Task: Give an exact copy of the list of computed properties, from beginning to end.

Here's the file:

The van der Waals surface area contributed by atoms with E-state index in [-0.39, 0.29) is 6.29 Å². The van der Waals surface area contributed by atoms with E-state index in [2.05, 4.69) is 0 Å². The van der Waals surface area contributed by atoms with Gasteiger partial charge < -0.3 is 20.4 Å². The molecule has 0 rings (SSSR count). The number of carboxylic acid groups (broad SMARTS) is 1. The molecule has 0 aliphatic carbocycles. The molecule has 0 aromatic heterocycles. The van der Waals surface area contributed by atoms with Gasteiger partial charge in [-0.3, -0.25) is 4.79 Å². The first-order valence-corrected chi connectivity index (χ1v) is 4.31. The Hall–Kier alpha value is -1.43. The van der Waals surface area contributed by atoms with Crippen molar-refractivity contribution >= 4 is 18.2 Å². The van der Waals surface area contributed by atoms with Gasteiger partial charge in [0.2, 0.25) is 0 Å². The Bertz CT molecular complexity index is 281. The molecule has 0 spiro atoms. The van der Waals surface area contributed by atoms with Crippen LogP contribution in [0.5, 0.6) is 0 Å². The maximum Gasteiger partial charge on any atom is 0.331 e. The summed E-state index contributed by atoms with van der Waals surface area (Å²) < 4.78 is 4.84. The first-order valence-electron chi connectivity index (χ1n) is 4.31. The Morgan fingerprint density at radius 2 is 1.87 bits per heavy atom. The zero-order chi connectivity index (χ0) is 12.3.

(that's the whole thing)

The van der Waals surface area contributed by atoms with E-state index in [-0.39, 0.29) is 6.29 Å². The van der Waals surface area contributed by atoms with E-state index in [2.05, 4.69) is 0 Å². The van der Waals surface area contributed by atoms with Gasteiger partial charge < -0.3 is 20.4 Å². The molecule has 0 rings (SSSR count). The number of carboxylic acid groups (broad SMARTS) is 1. The molecule has 0 aliphatic carbocycles. The molecule has 0 aromatic heterocycles. The van der Waals surface area contributed by atoms with Gasteiger partial charge in [-0.3, -0.25) is 4.79 Å². The first-order valence-corrected chi connectivity index (χ1v) is 4.31. The Hall–Kier alpha value is -1.43. The van der Waals surface area contributed by atoms with Crippen molar-refractivity contribution >= 4 is 18.2 Å². The van der Waals surface area contributed by atoms with Gasteiger partial charge in [0.2, 0.25) is 0 Å². The Bertz CT molecular complexity index is 281. The molecule has 0 spiro atoms. The van der Waals surface area contributed by atoms with Crippen LogP contribution in [0.5, 0.6) is 0 Å². The maximum Gasteiger partial charge on any atom is 0.331 e. The summed E-state index contributed by atoms with van der Waals surface area (Å²) < 4.78 is 4.84. The first-order valence-electron chi connectivity index (χ1n) is 4.31. The Morgan fingerprint density at radius 2 is 1.87 bits per heavy atom. The zero-order chi connectivity index (χ0) is 12.3.